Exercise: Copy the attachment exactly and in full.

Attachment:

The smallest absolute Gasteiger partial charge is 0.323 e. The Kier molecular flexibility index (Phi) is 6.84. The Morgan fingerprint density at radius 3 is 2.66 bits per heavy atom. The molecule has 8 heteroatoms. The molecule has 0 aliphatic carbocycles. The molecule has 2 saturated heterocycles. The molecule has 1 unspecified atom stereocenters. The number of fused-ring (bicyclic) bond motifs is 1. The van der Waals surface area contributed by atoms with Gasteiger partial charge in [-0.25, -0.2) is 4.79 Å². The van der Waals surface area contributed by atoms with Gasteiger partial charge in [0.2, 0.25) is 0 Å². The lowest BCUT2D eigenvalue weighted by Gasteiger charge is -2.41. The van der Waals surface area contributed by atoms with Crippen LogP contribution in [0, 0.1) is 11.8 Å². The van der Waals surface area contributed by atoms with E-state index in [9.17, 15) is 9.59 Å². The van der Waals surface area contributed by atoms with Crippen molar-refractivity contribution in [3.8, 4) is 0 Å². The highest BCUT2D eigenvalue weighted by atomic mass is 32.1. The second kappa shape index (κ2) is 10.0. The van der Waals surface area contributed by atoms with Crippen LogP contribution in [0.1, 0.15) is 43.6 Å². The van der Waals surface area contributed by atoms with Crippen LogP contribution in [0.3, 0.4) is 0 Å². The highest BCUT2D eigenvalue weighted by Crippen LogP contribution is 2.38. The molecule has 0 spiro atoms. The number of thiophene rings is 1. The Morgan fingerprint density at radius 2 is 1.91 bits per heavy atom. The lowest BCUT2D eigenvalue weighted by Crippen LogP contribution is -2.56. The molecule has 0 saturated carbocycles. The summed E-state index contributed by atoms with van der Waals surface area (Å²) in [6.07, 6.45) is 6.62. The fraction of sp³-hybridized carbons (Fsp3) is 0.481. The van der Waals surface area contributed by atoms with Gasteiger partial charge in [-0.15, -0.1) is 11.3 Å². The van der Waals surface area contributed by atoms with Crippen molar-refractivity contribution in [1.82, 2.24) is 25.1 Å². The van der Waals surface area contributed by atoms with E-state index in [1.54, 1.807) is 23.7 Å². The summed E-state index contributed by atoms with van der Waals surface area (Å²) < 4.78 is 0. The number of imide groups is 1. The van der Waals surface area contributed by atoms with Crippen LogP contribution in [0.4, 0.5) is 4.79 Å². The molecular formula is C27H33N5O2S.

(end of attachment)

The smallest absolute Gasteiger partial charge is 0.323 e. The Kier molecular flexibility index (Phi) is 6.84. The Morgan fingerprint density at radius 3 is 2.66 bits per heavy atom. The molecule has 8 heteroatoms. The molecule has 0 aliphatic carbocycles. The molecule has 2 saturated heterocycles. The molecule has 1 unspecified atom stereocenters. The number of fused-ring (bicyclic) bond motifs is 1. The van der Waals surface area contributed by atoms with Gasteiger partial charge in [-0.25, -0.2) is 4.79 Å². The van der Waals surface area contributed by atoms with Gasteiger partial charge in [0.2, 0.25) is 0 Å². The lowest BCUT2D eigenvalue weighted by Gasteiger charge is -2.41. The van der Waals surface area contributed by atoms with Crippen LogP contribution in [0, 0.1) is 11.8 Å². The van der Waals surface area contributed by atoms with E-state index in [9.17, 15) is 9.59 Å². The van der Waals surface area contributed by atoms with Crippen molar-refractivity contribution in [3.8, 4) is 0 Å². The highest BCUT2D eigenvalue weighted by atomic mass is 32.1. The second kappa shape index (κ2) is 10.0. The van der Waals surface area contributed by atoms with Crippen LogP contribution in [0.1, 0.15) is 43.6 Å². The van der Waals surface area contributed by atoms with Crippen LogP contribution in [0.3, 0.4) is 0 Å². The highest BCUT2D eigenvalue weighted by Crippen LogP contribution is 2.38. The molecule has 0 spiro atoms. The number of thiophene rings is 1. The Morgan fingerprint density at radius 2 is 1.91 bits per heavy atom. The lowest BCUT2D eigenvalue weighted by Crippen LogP contribution is -2.56. The molecule has 0 saturated carbocycles. The summed E-state index contributed by atoms with van der Waals surface area (Å²) in [6.07, 6.45) is 6.62. The fraction of sp³-hybridized carbons (Fsp3) is 0.481. The van der Waals surface area contributed by atoms with Gasteiger partial charge in [-0.15, -0.1) is 11.3 Å². The van der Waals surface area contributed by atoms with Crippen molar-refractivity contribution in [1.82, 2.24) is 25.1 Å². The van der Waals surface area contributed by atoms with E-state index in [1.54, 1.807) is 23.7 Å². The summed E-state index contributed by atoms with van der Waals surface area (Å²) < 4.78 is 0. The number of imide groups is 1. The van der Waals surface area contributed by atoms with Crippen LogP contribution in [0.4, 0.5) is 4.79 Å². The molecular formula is C27H33N5O2S.